Generally, Tennessee employers, not in the construction or coal mining industry, with five (5) or more full or part-time employees are required to carry workers’ compensation insurance on those employees. Corporate officers and family members meeting the definition of employee are included in the count towards the total, regardless of whether or not the officer(s) elects to decline coverage.
Any person engaged in the construction industry is required to carry workers' compensation insurance on their employees. Effective March 28, 2011, construction employers in the contracting group designated by the National Council of Compensation Insurance (NCCI) must have workers’ compensation insurance on all of their employees and themselves unless you are a sole proprietors or partners with no employees being paid directly by the property owner).
Employers in the coal mining industry with one or more employees are required to provide workers’ compensation coverage. State and local governments and those employing farm laborers or domestic help are exempt, but may elect workers’ compensation coverage.
Subcontractor and General Contractor Information
A subcontractor must provide coverage for his employees. Subcontractors, with the agreement of the general contractor, can elect to be covered by the general contractor's workers' compensation insurance by filing an Agreement of General Contractor to Provide Workers’ Compensation Coverage to Subcontractor (Form I-15) or a subcontractor can have his own workers' compensation coverage and furnish proof of this coverage to the general contractor. The subcontractor, acting as a self-employed individual, is not an employee of the general contractor and has no coverage as long as he/she is not working as an employee. The Form I-15 allows the general contractor to withhold premiums from the subcontractor's payroll to cover the subcontractor and its employees. Failure of the general contractor to file the form with the Department of Labor and Workforce Development does not relieve the obligation of the insurance company to provide coverage to a subcontractor when the subcontractor can produce evidence of payment of premiums to the insurance company. There is no form that will waive the rights of employees of subcontractors.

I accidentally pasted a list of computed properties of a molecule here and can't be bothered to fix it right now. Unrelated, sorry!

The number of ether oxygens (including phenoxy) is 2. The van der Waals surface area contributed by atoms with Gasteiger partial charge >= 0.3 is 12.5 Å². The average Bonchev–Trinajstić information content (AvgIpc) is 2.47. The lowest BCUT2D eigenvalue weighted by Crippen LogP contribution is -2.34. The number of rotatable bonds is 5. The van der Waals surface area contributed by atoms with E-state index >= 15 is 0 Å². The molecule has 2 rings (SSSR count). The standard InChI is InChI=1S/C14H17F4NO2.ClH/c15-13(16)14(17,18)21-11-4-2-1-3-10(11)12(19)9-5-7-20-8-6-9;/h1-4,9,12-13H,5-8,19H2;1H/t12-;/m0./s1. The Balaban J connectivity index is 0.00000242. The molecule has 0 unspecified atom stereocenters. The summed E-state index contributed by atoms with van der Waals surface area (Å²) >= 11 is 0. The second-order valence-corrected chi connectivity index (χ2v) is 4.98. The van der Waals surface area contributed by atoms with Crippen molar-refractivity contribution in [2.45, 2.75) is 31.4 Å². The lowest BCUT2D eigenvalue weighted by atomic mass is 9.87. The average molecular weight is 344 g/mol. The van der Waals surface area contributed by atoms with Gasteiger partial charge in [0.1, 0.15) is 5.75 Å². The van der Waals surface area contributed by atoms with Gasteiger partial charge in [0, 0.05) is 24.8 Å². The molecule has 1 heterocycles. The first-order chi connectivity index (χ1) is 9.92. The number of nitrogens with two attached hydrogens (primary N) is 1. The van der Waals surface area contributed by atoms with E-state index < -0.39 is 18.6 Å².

The subcontractor acting as a self-employed individual is not an employee of the general contractor and has no coverage as long as he is not working as an employee. To determine whether an individual is an employee or subcontractor, the following factors should be considered:
(a) The right to control the conduct of the work;
(b) The right of termination;
(c) The method of payment;
(d) The freedom to select and hire helpers;
(e) The furnishing of tools and equipment;
(f) Self-scheduling of working hours; and
(g) The freedom to offer services to other entities.
The law prohibits an employer from deducting any portion of the workers' compensation premium from the wage or salary of any employee. There is no form that will waive the rights of employees of subcontractors. The subcontractor must provide coverage for his employees.
A subcontractor can have his own workers' compensation coverage and furnish proof of this coverage to the general contractor. A general contractor can require the subcontractor to have workers' compensation insurance.
Note to subcontractors obtaining workers’ compensation coverage:
Most subcontractors are sole proprietors or partners. Sole proprietors and partners in non-construction related industries are not covered by their workers' compensation policy when it is written; only the employees are covered. The subcontractor that is a sole proprietor or partner in non-construction related industries may elect to be covered by his own workers' compensation policy by filing Form I-4 (Election of Sole Proprietor or Partner to Come Within the Provisions of the Tennessee Workers’ Compensation Law) with the Tennessee Department of Labor and Workforce Development.